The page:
I didn’t see this one coming… The buzz out of ASR (Action Sports Retailer trade expo) is that VF Corp is buying DC Shoes from Quiksilver. There are two things to consider. 1) Does the deal fit strategically for VFC, 2) why in the world would ZQK sell its fastest-growing business, and 3) what does this mean for the investment case for each.
1) Does The Deal Fit? At first glance, my sense would be ‘No’ given what appears to be meaningful overlap between DC Shoes and VFC’s Vans. But the reality is that distribution is radically different, with Vans geared disproportionately toward company-owned stores, National Chains, and Shoe Chains, and DC geared towards athletic specialty and department stores – and at a 30% premium to Vans. VFC gives DC a platform to grow in Europe – a region where skate is a solid market, but one where DC has largely failed to grow under Quiksilver’s leadership.
Another consideration is that with VF Corp growing Vans, Reef, and The North Face footwear, it increasingly needs scale as the Asian factories gain leverage in this new reality where factories are closing, and pushing costs to US brands and retailers that are losing leverage on the margin. This would help VFC in that regard.
Another factor to keep in mind is that VFC was one of two likely buyers for Timberland. If this deal goes through, it’s basically up to Nike to step in and buy Timberland.
2) What is ZQK Thinking? Why sell its fastest-growing division? This is a function of ‘want vs. need.’ Does the company want to divest DC? I know for certain that the answer is No. But with the stock just over a bone, and with the EBITDA multiple well above the earnings multiple – it’s clear that the balance sheet matters far more than just about anything business-related.
So what would ZQK look like ex-DC? It’s impossible to tell for sure given that lack of any price disclosure. ZQK bought DC for about $100mm in 2004 when DC was at $100mm in revs and 9x EBITDA. On one hand, multiples have been crushed – which is stating the obvious. In addition, DC has failed to realize any scale benefits, and margins are still sitting near 10%. On the flip side, ZQK has grown DC from $100mm to about $475mm. If I assume 10% EBIT margins, 3% D&A, and a 5x cash flow multiple – then it suggests about $300mm in cash to ZQK. That’s not to mention divesting ZQK’s biggest working capital drag (footwear is the biggest drag after the now-divested hardgoods business). Based on those assumptions, my math is that this divestiture would be accretive.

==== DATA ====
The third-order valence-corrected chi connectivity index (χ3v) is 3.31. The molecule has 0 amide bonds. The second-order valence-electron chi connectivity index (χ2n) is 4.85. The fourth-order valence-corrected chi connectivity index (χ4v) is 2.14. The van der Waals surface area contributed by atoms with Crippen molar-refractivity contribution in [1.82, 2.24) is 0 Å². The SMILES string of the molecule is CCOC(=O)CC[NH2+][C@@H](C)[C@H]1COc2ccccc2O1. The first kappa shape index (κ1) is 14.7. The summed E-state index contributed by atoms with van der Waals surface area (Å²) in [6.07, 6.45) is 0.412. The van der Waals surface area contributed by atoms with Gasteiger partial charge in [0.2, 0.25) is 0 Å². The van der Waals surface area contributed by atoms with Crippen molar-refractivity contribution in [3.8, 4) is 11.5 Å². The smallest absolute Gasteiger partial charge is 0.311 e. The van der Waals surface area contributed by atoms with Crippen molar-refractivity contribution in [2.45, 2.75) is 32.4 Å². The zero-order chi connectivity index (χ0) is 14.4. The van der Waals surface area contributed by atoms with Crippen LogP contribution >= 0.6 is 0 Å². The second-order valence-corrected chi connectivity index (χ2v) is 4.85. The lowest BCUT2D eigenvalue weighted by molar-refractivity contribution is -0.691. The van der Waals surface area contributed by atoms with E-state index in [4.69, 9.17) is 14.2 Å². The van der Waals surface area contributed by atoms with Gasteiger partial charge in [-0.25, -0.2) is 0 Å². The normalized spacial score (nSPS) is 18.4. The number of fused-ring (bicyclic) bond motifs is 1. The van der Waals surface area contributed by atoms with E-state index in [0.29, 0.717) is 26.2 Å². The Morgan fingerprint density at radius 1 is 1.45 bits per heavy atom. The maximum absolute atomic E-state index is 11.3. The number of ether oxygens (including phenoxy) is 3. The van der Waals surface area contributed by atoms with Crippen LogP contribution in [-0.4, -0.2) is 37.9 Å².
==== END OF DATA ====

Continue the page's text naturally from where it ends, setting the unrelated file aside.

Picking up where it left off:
Backing this business out of ZQK, my math leaves me with about $0.35-$0.40 per share in earnings. Not bad for a $1.50 stock whose debt/EBITDA goes from 5x to 4.2x with such a deal (and from over 8x with hardgoods). That’s not to mention that this would leave ZQK with a core apparel business (Quik and Roxy) where it could refocus on getting margins back into the double digits – something I thing is very much within reach.
3) What Does this Mean for the Stocks?
• ZQK: If this deal happens in the ballpark of the numbers I discussed, my math suggests a value today for ZQK at least 2x where it went out on Friday. A year out (if the co can realize margin goals) then we’re talking much higher.
• VFC: This would conveniently come at a time when VFC’s base business is fizzing out, and earnings expectations are way too high for 2009. The purchase price in question will not break VFC’s bank, and will help the company grow earnings – even if not organically. Again, this is all price-dependant, but at face value this is a positive for VFC.
• TBL: Bad for TBL. There were two likely suitors. VFC and NKE. A field of one would not help TBL’s bidding dynamics.
• Other bidders? Nike would not touch DC, in my humble opinion. Not because it does not like the category. Quite the opposite, actually. Mark Parker (CEO) is very much in tune with the relevance of the skate consumer. But that is why Nike has developed its own skate brand over the past 5 years. Keep in mind that Nike bought Hurley to better understand the skate consumer. Now Nike skate (6.0, etc…) eclipses Hurley in size. Nike’s motto is ‘why buy another brand when we can beat them organically with our own?’ Regardless of whether or not they can win, as long as they believe it, then they’ll deploy the capital internally as opposed to externally – and likely get a higher ROI. I’d be surprised to see other bidders here unless the announced price is egregiously low.